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India: Gujarat: Adalaj, Ahmedabad, Bhuj, Little Rann of Kutch, Mandvi, Modhera, Nal Sarovar, Patan
Modhera, Gujarat, India: Shining bright
by Prakash Bang, Editor in Chief
The Sun Temple at Modhera is dedicated to the Hindu Sun-God, Surya. It was built in 1026 AD by King Bhimdev of the Solanki dynasty. This temple depicts the essence of ancient times. The sculptures and architecture present in this temple are still magnificent after all these years.
Honestly speaking a visit to Modhera was not on my list. In fact, on my way to Patan from Ahmedabad I read a board announcing the Modhera Sun Temple. Since it was only a few kms. of detour, I decided to check the premises on my way back. Boy, was I surprised?
We reached the gates of the Sun Temple just before 5PM, the closing time. We had to rush through. Despite the paucity of time, we hired a guide to show us around. I was absolutely fascinated by the architecture and the sculptures.
AD 1026 was the time when Somnath and the adjoining area was plundered by Mahmud Ghazni and reeled under the effects of his invasion. The Solankis, however, regained much of their lost power and splendour. Anahilvad Patan, the Solanki capital, was restored to glory. Royalty and traders jointly contributed to build grand temples.
Solankis were considered to be Suryavanshi, Gurjar or descendants of Sun God. The temple was so designed that the first rays of the sun fell on the deity of Surya, the Sun God, at the time of equinoxes. The temple is partially in ruins after it was destroyed by Allauddin Khilji. However, enough has remained of the temple to convey its grandeur.
Surya Kund, also known as Ramakunda, is a large rectangular stepped tank measuring 53.6 x 36.6 meters under the east face of Sabhamandap. The Kund stored pure water. Devotees were required to perform ceremonial ablutions here before worshiping the Sun God. The Surya Kund is a fine example of geometry. The organization of stone into composition gives shape to a dazzling pattern of art. It is proportioned with innumerable stone steps leading devotees down to its base. 108 miniature shrines are carved in between the steps inside the tank. The number 108 is considered to be auspicious by Hindus.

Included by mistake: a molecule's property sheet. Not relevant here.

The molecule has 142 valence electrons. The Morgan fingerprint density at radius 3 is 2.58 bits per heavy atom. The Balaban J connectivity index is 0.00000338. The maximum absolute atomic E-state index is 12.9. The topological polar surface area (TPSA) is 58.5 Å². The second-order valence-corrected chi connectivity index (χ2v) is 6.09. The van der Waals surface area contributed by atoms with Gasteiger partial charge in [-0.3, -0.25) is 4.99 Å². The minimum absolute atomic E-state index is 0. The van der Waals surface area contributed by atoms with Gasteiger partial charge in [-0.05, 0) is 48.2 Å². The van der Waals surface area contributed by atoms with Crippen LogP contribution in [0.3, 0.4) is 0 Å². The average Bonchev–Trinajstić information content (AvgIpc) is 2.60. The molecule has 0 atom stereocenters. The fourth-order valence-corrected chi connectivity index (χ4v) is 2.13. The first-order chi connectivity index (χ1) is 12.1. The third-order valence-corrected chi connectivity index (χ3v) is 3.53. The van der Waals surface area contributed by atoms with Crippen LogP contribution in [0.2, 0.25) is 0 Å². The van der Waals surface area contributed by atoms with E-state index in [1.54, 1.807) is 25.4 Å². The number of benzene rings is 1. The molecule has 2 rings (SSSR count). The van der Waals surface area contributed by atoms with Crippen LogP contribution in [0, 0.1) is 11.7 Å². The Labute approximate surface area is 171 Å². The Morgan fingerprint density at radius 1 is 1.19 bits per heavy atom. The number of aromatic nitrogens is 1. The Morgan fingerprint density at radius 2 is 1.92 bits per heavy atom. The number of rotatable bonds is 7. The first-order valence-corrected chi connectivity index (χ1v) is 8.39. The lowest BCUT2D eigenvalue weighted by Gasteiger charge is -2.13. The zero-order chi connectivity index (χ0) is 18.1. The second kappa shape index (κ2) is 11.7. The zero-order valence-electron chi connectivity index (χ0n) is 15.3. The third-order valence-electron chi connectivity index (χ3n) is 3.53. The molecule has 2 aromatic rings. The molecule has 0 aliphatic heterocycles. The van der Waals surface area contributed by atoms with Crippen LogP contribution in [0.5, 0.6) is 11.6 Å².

There are four terraces to descend to reach the bottom of the tank. Small pyramid-shaped steps are for each terrace. Gods and Goddesses depicted are immortalized in stone - Lord Vishnu, Lord Ganesh, Lord Natraj and Goddess Sitlamata carvings are a marvel created during the Solanki era.
Two huge ornamental arches called Toran form a gateway to the Sabha Mandap. The Sabha Mandap with ornately carved pillars and ceiling was the hall of religious gatherings. It is open from all sides and has 52 intricately carved pillars representing 52 weeks in a year. The carvings depict episodes from the Hindu epics of Ramayana, Mahabharata and Krishna Lila.
Between the Sabha Mandapa and the sanctum sanctorum is a beautiful hall with pillars and arches, whose facade has been renovated and partially redone. The walls have 12 niches showing the different aspects of the Sun God in each month.
The Guda Mandap or the sanctum sanctorum, opens with sunrise and closes itself with sunset. The entire temple is based on an inverted lotus-base plinth. It was designed so that the rays of the rising and setting sun on the day of equinox (20 March and 21 September generally) fell on the bejeweled pure gold idol of Sun God riding on his chariot driven by Saarthi Arun. Sun's chariot has seven horses and Saarthi Arun sits on the fourth. All the gold idols (including the charioteer, chariot and horses) were placed in a pit that was 15 feet deep and filled with gold coins. It was built by the Solankis in honour of their ancestral God. It was plundered by Mahmud Gazni.
All important religions of India like Hinduism, Buddhism, and Jainism have presented erotic motifs in their art. In the days when temple was built, sex was neither suppressed nor moralized. It was seen as an act that brought about fertility. Hence at this temple a most profound depiction of sexual iconography is displayed, at the exterior walls of the main temple itself.
I thanked myself for making it a point to visit Modhera. It was a feast for the eyes. Ahmedabad was only 90 minutes away that welcomed me for a good night’s sleep.
Modhera Image Gallery Photo viewer
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